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By: Matt Urben
The Atlanta Falcons took an unconventional approach to hiring a new general manager and head coach back in 2021. Usually, teams will hire a GM first and allow that person to pick a head coach.
However, the Falcons hired head coach Arthur Smith a few days before bringing general manager Terry Fontenot aboard. Smith and Fontenot have found a way to work together but the long-term direction of the team still feels somewhat unclear.
The Falcons have done some good work under Fontenot, particularly with the salary cap. Back in 2021, the team was riddled with bloated contracts of players who were no longer producing. Fontenot traded away Matt Ryan, Julio Jones, Deion Jones and Calvin Ridley in his first two offseasons.
These moves created enough cap space to add players like Jessie Bates, Calais Campbell and Kaden Elliss over the 2023 offseason. So where does the Falcons GM rank in Pro Football Focus’ general manager rankings?
PFF’s Brad Spielberger placed each GM into one of three tiers and Fontenot landed in Tier 3:
Early in his tenure, Fontenot showed signs of a different thought process than the one in New Orleans, where he cut his teeth in the NFL, with a sharp trade down from the No. 35 overall pick in 2021 to land safety Richie Grant and center Drew Dalman with pick No.’s 40 and 114.
Fontenot utilized his Saints connections this offseason to add a solid defensive coordinator in Ryan Nielsen and key defensive contributors in interior defender David Onyemata and linebacker Kaden Elliss.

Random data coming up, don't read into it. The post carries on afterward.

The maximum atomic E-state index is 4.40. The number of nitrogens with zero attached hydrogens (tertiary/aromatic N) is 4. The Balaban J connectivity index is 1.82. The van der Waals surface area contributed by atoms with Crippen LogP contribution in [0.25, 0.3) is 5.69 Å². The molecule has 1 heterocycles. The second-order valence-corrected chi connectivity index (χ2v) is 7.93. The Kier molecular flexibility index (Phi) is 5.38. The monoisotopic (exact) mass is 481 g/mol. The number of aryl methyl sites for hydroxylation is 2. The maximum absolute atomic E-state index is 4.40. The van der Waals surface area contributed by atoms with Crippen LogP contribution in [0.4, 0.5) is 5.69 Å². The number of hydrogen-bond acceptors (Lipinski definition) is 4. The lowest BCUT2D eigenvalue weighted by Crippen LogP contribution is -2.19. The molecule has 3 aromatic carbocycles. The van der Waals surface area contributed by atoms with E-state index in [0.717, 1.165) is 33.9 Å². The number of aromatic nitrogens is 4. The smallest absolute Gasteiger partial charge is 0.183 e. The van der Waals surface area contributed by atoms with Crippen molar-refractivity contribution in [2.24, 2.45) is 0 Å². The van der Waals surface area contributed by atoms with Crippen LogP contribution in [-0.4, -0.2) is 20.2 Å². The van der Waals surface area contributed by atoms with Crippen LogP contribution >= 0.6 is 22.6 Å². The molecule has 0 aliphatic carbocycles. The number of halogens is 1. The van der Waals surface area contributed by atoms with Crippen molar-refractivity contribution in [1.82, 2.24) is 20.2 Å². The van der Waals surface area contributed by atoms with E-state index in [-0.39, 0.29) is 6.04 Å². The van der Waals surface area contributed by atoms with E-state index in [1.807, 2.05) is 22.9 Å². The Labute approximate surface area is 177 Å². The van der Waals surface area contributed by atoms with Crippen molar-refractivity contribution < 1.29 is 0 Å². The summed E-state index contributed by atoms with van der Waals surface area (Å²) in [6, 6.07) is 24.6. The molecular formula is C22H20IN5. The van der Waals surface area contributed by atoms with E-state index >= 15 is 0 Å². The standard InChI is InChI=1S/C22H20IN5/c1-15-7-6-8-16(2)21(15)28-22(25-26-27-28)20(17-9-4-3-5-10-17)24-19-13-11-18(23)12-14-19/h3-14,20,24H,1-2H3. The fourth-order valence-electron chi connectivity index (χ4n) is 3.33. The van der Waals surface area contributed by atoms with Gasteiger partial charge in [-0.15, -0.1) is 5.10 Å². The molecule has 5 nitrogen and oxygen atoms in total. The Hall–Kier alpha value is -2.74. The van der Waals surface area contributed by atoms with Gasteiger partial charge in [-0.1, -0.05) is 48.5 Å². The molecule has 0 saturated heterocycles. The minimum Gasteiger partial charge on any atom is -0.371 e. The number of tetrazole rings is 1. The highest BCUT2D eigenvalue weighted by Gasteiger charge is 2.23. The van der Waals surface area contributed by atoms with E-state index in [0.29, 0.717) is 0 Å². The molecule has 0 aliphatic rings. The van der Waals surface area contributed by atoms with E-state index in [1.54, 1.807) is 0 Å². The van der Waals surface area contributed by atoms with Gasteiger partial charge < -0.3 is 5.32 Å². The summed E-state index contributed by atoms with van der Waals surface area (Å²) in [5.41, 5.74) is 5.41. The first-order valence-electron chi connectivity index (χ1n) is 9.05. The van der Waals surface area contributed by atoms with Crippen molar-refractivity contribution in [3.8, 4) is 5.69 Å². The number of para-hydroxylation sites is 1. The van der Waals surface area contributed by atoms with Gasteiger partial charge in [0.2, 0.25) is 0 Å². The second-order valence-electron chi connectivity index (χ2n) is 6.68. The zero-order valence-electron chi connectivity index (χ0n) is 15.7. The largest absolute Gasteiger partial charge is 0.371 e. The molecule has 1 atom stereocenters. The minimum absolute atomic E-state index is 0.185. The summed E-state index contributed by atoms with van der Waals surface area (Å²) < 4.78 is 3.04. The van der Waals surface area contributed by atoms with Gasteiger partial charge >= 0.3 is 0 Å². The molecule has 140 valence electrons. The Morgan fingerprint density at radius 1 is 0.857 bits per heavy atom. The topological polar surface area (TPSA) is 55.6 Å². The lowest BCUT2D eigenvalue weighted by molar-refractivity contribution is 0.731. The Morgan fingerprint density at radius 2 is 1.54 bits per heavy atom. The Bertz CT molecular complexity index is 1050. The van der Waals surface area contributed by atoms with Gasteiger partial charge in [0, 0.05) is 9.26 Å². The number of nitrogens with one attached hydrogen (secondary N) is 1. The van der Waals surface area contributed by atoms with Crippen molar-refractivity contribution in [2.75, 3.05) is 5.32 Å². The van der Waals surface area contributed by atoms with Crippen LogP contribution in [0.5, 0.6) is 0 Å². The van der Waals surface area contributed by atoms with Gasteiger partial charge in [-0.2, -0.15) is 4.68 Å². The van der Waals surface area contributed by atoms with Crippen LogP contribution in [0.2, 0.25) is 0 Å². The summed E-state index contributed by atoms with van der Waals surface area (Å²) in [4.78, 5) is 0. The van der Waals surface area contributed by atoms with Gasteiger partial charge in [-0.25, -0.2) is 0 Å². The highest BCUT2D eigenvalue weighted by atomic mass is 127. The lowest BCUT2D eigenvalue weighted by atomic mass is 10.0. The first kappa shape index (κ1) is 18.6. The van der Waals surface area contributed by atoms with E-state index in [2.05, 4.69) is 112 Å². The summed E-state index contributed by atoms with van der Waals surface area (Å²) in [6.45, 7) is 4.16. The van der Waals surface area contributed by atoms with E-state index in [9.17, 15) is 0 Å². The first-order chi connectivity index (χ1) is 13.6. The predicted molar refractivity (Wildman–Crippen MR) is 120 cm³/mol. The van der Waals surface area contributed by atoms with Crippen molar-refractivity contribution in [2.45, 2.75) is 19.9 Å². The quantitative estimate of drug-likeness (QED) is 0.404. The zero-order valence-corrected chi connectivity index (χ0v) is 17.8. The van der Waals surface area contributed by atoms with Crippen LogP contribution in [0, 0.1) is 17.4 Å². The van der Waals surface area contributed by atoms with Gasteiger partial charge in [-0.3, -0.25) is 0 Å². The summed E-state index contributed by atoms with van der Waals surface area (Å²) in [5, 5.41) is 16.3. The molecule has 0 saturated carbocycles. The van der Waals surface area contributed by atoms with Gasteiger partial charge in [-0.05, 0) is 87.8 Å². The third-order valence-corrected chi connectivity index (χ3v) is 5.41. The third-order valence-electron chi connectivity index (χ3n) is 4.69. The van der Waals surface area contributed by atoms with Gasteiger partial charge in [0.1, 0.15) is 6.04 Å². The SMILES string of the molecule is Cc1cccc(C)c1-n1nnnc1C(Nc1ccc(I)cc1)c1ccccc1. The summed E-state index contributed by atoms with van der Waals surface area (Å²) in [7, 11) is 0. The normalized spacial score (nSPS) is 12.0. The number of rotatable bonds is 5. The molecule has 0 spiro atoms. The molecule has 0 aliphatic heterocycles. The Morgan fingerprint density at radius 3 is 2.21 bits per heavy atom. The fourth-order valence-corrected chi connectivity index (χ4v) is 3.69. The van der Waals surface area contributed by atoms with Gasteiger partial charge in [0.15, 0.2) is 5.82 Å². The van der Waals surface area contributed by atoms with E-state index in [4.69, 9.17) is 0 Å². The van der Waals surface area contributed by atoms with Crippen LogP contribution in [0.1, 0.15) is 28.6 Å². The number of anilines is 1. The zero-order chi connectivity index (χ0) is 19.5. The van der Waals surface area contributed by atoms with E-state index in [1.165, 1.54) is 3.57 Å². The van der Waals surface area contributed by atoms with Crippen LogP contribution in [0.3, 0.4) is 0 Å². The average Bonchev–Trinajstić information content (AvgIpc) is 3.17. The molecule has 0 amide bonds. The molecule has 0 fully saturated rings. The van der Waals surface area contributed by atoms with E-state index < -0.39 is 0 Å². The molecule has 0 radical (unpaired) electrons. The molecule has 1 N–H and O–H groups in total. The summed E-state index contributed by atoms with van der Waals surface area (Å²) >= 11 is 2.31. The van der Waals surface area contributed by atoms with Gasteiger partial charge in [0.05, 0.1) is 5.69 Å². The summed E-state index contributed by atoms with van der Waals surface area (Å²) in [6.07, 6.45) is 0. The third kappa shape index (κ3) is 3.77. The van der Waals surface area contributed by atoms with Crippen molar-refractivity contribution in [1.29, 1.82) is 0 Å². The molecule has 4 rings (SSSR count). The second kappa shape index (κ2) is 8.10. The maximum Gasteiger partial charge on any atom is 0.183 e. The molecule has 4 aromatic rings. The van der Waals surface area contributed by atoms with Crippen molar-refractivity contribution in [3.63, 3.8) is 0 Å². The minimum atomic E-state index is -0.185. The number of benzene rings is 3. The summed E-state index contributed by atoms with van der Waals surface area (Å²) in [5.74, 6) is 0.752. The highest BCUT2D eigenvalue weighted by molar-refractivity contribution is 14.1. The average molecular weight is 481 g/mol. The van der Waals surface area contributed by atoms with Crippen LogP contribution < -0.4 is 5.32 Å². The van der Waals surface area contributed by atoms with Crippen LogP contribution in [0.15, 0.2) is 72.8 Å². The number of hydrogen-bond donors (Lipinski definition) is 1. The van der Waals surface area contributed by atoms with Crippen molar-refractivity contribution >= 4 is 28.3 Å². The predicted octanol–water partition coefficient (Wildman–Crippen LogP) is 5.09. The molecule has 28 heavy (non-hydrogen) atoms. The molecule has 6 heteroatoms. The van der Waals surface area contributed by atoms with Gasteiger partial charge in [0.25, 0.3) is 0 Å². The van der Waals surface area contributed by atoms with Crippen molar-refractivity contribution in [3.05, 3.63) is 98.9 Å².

However, this team has a clearly limited ceiling, which was very foreseeable after their offseason. The defense is the 10th-oldest in the league by average age, so while it has been great to see marked improvement, the odds are that they’ll need significant reinforcements before the overall roster is competitive. — Brad Spielberger, PFF
After a 2-0 start to the season, it looked like the Falcons were turning things around. The team would go on to lose six of its next eight games, though, and the future suddenly doesn’t look as bright.
PFF highlighted that the team has spent a lot of money on what many consider to be non-premium positions.
Atlanta has allocated a lot of draft capital and money to non-premium positions, making it harder to get out of the middle of the pack going forward as they build around top-five contracts at guard and safety.
The Falcons have little talent to speak of at edge rusher and are without a long-term answer at quarterback despite drafting in the top eight for three straight years. — Brad Spielberger, PFF
At 4-6, the Falcons are currently on track to land the No. 9 overall pick in the 2024 draft. That would be the team’s fourth year in a row with a top-10 draft pick.
Originally posted on Falcons Wire